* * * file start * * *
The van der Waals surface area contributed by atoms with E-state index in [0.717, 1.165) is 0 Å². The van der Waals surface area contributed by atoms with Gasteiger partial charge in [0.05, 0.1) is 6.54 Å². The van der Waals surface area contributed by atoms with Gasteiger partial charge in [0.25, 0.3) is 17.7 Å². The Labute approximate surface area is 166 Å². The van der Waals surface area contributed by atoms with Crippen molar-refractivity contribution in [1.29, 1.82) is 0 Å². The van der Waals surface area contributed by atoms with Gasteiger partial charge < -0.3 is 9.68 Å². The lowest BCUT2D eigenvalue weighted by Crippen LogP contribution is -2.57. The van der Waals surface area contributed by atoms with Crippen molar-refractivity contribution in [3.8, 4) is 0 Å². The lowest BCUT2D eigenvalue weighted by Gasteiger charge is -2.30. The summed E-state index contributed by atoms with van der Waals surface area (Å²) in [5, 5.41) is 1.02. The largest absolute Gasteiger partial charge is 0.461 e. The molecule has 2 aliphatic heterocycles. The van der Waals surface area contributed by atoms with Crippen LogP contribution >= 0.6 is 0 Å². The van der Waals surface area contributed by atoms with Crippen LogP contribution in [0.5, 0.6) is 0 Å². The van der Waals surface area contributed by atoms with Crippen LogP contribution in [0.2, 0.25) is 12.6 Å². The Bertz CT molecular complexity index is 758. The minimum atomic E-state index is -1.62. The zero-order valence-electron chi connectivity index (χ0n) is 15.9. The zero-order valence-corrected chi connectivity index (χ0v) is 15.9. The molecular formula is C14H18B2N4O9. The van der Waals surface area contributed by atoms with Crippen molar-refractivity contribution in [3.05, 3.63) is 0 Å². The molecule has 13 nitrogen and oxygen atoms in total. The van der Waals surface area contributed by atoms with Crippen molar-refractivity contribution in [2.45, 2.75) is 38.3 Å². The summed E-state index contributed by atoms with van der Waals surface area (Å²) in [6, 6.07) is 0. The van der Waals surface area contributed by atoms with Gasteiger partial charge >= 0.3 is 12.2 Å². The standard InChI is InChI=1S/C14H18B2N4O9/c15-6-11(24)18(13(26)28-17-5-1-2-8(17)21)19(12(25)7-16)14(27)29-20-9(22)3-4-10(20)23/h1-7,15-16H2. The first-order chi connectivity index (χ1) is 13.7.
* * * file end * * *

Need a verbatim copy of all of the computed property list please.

The van der Waals surface area contributed by atoms with E-state index in [0.717, 1.165) is 0 Å². The van der Waals surface area contributed by atoms with Gasteiger partial charge in [0.05, 0.1) is 6.54 Å². The van der Waals surface area contributed by atoms with Gasteiger partial charge in [0.25, 0.3) is 17.7 Å². The Labute approximate surface area is 166 Å². The van der Waals surface area contributed by atoms with Crippen molar-refractivity contribution in [1.29, 1.82) is 0 Å². The van der Waals surface area contributed by atoms with Gasteiger partial charge < -0.3 is 9.68 Å². The lowest BCUT2D eigenvalue weighted by Crippen LogP contribution is -2.57. The van der Waals surface area contributed by atoms with Crippen molar-refractivity contribution in [3.8, 4) is 0 Å². The lowest BCUT2D eigenvalue weighted by Gasteiger charge is -2.30. The summed E-state index contributed by atoms with van der Waals surface area (Å²) in [5, 5.41) is 1.02. The largest absolute Gasteiger partial charge is 0.461 e. The molecule has 2 aliphatic heterocycles. The van der Waals surface area contributed by atoms with Crippen LogP contribution >= 0.6 is 0 Å². The van der Waals surface area contributed by atoms with Crippen LogP contribution in [0.5, 0.6) is 0 Å². The van der Waals surface area contributed by atoms with Crippen LogP contribution in [0.2, 0.25) is 12.6 Å². The Bertz CT molecular complexity index is 758. The minimum atomic E-state index is -1.62. The zero-order valence-electron chi connectivity index (χ0n) is 15.9. The zero-order valence-corrected chi connectivity index (χ0v) is 15.9. The molecular formula is C14H18B2N4O9. The van der Waals surface area contributed by atoms with Crippen molar-refractivity contribution in [3.05, 3.63) is 0 Å². The molecule has 13 nitrogen and oxygen atoms in total. The van der Waals surface area contributed by atoms with Crippen molar-refractivity contribution in [2.45, 2.75) is 38.3 Å². The summed E-state index contributed by atoms with van der Waals surface area (Å²) in [6, 6.07) is 0. The van der Waals surface area contributed by atoms with Gasteiger partial charge >= 0.3 is 12.2 Å². The standard InChI is InChI=1S/C14H18B2N4O9/c15-6-11(24)18(13(26)28-17-5-1-2-8(17)21)19(12(25)7-16)14(27)29-20-9(22)3-4-10(20)23/h1-7,15-16H2. The first-order chi connectivity index (χ1) is 13.7.